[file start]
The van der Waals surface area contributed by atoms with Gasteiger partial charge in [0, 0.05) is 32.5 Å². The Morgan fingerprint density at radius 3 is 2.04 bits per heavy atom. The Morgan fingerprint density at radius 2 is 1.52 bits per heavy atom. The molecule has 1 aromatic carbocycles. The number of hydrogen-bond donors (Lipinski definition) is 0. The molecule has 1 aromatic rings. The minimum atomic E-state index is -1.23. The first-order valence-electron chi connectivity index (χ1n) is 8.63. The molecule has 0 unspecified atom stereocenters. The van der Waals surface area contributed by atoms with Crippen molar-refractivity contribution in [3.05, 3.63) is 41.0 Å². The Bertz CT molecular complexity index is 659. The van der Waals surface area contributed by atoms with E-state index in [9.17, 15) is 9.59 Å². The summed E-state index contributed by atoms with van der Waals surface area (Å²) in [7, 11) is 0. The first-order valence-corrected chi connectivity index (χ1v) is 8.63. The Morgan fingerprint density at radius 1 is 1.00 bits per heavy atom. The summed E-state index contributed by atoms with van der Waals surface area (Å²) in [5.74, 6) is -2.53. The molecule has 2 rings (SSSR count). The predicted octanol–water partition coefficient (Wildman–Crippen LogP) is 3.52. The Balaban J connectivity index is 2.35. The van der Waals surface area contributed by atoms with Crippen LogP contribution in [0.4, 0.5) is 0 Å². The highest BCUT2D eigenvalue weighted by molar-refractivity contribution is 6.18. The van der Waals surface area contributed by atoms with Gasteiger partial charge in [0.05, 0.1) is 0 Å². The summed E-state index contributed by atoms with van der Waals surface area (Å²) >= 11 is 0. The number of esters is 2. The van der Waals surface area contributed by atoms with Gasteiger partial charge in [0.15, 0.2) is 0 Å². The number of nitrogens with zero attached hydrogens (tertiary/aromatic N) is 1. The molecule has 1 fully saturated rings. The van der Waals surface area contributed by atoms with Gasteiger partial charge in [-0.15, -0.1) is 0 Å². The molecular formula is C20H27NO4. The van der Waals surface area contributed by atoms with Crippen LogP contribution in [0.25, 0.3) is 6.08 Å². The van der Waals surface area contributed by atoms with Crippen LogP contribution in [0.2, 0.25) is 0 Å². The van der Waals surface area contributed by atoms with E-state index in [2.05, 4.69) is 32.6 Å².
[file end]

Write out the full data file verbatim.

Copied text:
The van der Waals surface area contributed by atoms with Gasteiger partial charge in [0, 0.05) is 32.5 Å². The Morgan fingerprint density at radius 3 is 2.04 bits per heavy atom. The Morgan fingerprint density at radius 2 is 1.52 bits per heavy atom. The molecule has 1 aromatic carbocycles. The number of hydrogen-bond donors (Lipinski definition) is 0. The molecule has 1 aromatic rings. The minimum atomic E-state index is -1.23. The first-order valence-electron chi connectivity index (χ1n) is 8.63. The molecule has 0 unspecified atom stereocenters. The van der Waals surface area contributed by atoms with Crippen molar-refractivity contribution in [3.05, 3.63) is 41.0 Å². The Bertz CT molecular complexity index is 659. The van der Waals surface area contributed by atoms with E-state index in [9.17, 15) is 9.59 Å². The summed E-state index contributed by atoms with van der Waals surface area (Å²) in [7, 11) is 0. The first-order valence-corrected chi connectivity index (χ1v) is 8.63. The Morgan fingerprint density at radius 1 is 1.00 bits per heavy atom. The summed E-state index contributed by atoms with van der Waals surface area (Å²) in [5.74, 6) is -2.53. The molecule has 2 rings (SSSR count). The predicted octanol–water partition coefficient (Wildman–Crippen LogP) is 3.52. The Balaban J connectivity index is 2.35. The van der Waals surface area contributed by atoms with Crippen LogP contribution in [0.4, 0.5) is 0 Å². The highest BCUT2D eigenvalue weighted by molar-refractivity contribution is 6.18. The van der Waals surface area contributed by atoms with Gasteiger partial charge in [0.05, 0.1) is 0 Å². The summed E-state index contributed by atoms with van der Waals surface area (Å²) >= 11 is 0. The number of esters is 2. The van der Waals surface area contributed by atoms with Gasteiger partial charge in [0.15, 0.2) is 0 Å². The number of nitrogens with zero attached hydrogens (tertiary/aromatic N) is 1. The molecule has 1 fully saturated rings. The van der Waals surface area contributed by atoms with Gasteiger partial charge in [-0.15, -0.1) is 0 Å². The molecular formula is C20H27NO4. The van der Waals surface area contributed by atoms with Crippen LogP contribution in [0.25, 0.3) is 6.08 Å². The van der Waals surface area contributed by atoms with Crippen LogP contribution in [0.2, 0.25) is 0 Å². The van der Waals surface area contributed by atoms with E-state index in [2.05, 4.69) is 32.6 Å².